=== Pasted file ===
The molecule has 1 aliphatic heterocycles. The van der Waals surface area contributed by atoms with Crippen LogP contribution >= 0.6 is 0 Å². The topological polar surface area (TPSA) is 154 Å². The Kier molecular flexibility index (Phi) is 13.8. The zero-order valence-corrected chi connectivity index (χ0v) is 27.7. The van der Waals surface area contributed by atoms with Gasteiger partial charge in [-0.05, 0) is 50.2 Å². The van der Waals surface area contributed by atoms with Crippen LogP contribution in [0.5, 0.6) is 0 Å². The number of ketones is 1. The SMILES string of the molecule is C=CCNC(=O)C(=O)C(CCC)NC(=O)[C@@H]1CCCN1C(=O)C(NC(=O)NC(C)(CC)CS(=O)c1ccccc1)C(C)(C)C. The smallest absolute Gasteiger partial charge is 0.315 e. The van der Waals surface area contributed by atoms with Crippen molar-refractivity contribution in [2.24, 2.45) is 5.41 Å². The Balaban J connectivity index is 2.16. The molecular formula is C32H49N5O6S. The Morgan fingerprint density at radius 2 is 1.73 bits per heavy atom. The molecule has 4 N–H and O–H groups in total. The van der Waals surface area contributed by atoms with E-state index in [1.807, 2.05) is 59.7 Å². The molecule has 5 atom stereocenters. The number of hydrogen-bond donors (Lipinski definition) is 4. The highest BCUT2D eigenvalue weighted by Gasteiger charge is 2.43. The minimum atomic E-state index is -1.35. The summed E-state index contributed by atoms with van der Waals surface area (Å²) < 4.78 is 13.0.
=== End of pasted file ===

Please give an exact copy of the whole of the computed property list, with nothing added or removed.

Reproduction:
The molecule has 1 aliphatic heterocycles. The van der Waals surface area contributed by atoms with Crippen LogP contribution >= 0.6 is 0 Å². The topological polar surface area (TPSA) is 154 Å². The Kier molecular flexibility index (Phi) is 13.8. The zero-order valence-corrected chi connectivity index (χ0v) is 27.7. The van der Waals surface area contributed by atoms with Gasteiger partial charge in [-0.05, 0) is 50.2 Å². The van der Waals surface area contributed by atoms with Crippen LogP contribution in [0.5, 0.6) is 0 Å². The number of ketones is 1. The SMILES string of the molecule is C=CCNC(=O)C(=O)C(CCC)NC(=O)[C@@H]1CCCN1C(=O)C(NC(=O)NC(C)(CC)CS(=O)c1ccccc1)C(C)(C)C. The smallest absolute Gasteiger partial charge is 0.315 e. The van der Waals surface area contributed by atoms with Crippen molar-refractivity contribution in [2.24, 2.45) is 5.41 Å². The Balaban J connectivity index is 2.16. The molecular formula is C32H49N5O6S. The Morgan fingerprint density at radius 2 is 1.73 bits per heavy atom. The molecule has 4 N–H and O–H groups in total. The van der Waals surface area contributed by atoms with E-state index in [1.807, 2.05) is 59.7 Å². The molecule has 5 atom stereocenters. The number of hydrogen-bond donors (Lipinski definition) is 4. The highest BCUT2D eigenvalue weighted by Gasteiger charge is 2.43. The minimum atomic E-state index is -1.35. The summed E-state index contributed by atoms with van der Waals surface area (Å²) < 4.78 is 13.0.